When we finally got to the top, we were driving through “pea soup” smoky fog and it was raining steadily. Once we got out of the car, the wind wanted to throw us off the peak! It was the very same feeling you have in a blizzard, only with rain instead of snow: cold, piercing wind, and sharp drops of cold rain! Trying to put on a coat, with my purse balancing on the back bumper and the trunk open proved to be a dumb idea! The wicked wind closed the trunk shut, with only the handles of my purse peeking from the trunk, as if in a hopeless cry for help. Everything else we had, keys included were now locked up!
It’s amazing how limit situations like these make each of us react differently and make us know each other better!
I was forcing the locks, while my friend was repeating that we might have to break the windows. I was trying to remain calm, although I wanted to scream to his face: “ ONLY as a last resort, pal! Only if the other option would be for us to die of frostbite here, on top of the mountain!”. Hell, no: I’d force those locks and I’d beg the people at the gift store for help, before I’d drive to Greensboro with a broken window, in the rain, the week of Thanksgiving, and with a cold! Plus: no garage at home, either!! Hell, no, we ain’t breaking any windows! And we didn’t.
Half and hour (longest one I have lived!) and three park rangers later, I found out that this wonderful world we live in has a whole kit of cables, complete with a manual, with directions for breaking into each car, each make, model, year, ever made. My comment was: “WOW! I can be a car breaker-inner, and make a ton of money”. It was amazing how documented and easy it was to break into a car. And thank God for manual locks, too!
And thankfulness is what this piece is all about. I was thankful, once more, for being in the South, and having such folks to offer to come to my rescue! They went way beyond their call of duty to unlock my car, with not as much as one scratch to the vehicle, in the middle of nowhere, and in the middle of a wicked storm, wearing no gloves, no hats in 20 degree weather with a 70 mph wind, on a mile high peak!!!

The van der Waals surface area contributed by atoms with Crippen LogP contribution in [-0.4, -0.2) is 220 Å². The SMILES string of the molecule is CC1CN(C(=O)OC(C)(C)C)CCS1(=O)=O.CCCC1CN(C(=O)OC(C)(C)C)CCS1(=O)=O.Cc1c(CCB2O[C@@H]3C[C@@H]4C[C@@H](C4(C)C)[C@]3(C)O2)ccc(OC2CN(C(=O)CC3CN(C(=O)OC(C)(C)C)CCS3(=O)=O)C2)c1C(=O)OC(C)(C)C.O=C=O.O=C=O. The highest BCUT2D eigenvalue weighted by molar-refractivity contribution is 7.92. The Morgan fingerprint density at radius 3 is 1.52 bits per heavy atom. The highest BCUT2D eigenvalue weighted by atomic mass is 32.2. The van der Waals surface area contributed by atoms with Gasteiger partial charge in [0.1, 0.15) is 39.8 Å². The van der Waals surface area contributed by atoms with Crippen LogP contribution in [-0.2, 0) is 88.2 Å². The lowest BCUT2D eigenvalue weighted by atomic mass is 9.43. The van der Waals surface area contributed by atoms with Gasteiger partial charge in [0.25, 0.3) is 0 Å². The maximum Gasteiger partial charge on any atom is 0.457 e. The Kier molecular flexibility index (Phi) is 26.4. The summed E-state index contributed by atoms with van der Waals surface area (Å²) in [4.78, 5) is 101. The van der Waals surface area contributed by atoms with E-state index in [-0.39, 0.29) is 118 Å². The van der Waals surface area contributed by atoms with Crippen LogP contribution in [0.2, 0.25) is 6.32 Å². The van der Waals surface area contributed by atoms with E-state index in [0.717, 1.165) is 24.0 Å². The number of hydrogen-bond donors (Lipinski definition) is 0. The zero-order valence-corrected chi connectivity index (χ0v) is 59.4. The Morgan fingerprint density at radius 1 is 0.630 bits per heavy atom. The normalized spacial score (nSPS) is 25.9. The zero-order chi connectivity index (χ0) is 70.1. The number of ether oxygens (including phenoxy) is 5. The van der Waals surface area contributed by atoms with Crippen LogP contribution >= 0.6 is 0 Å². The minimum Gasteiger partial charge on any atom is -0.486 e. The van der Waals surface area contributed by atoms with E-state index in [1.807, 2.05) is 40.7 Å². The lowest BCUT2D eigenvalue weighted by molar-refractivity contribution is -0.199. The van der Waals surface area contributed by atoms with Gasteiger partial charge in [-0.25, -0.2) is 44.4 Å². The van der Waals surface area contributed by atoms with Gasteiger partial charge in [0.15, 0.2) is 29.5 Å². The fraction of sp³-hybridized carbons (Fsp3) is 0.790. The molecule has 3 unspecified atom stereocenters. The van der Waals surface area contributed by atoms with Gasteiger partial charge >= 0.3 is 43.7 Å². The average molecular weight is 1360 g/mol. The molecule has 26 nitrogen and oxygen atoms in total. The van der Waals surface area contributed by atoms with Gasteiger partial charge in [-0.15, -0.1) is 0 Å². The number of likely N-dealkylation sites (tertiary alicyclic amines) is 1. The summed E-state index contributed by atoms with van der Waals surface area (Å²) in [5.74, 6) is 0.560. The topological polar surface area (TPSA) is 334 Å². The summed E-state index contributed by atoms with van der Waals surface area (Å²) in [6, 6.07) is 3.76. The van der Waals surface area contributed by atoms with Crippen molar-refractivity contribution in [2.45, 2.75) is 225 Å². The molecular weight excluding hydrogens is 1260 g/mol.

Everyone at the top, was so nice, so calm, so helpful. The gift shop lady, feeling sorry for our wet and frozen selves, offered hot chocolate or coffee. We didn’t have any. We couldn’t pay- I would have felt bad! The guys who eventually unlocked the car said to me that the only reward they need is for me to promise I’ll have a good time. Well, I was having a blast (no pun intended) already, when my door was unlocked!
I am going to remember the Asheville trip always, and not just for the Early Girl Café which makes the best vegan sausage in the world, or for the Endless Summer beer, brewed in Black Mountain, which is probably the only microbrew that tastes absolutely heavenly to me!
I’ll always remember this trip for the thanks I have been woken to give to everything and everyone I’m blessed with: thanks to my health and the ability to work and travel, thanks for the friends who want to join me, no matter how difficult I become, thanks to great strangers with big hearts who help unconditionally, thanks to the peaceful world we live in, in NC and America, for the most part, the safe roads, and towns, and mountain tops, thanks to the honest people, the beauty of nature that keeps me drawn to the road. I give thanks to whole car windows and to alternatives out there to break into cars without damaging them. Thanks to my sister, who reminds me that staying home, catching up on movies, books and … naps is important, too! I give thanks to God, for all these and so much more, and for my innate willingness to keep at it, too.
Happy Thanksgiving, everyone!
For pictures, click here: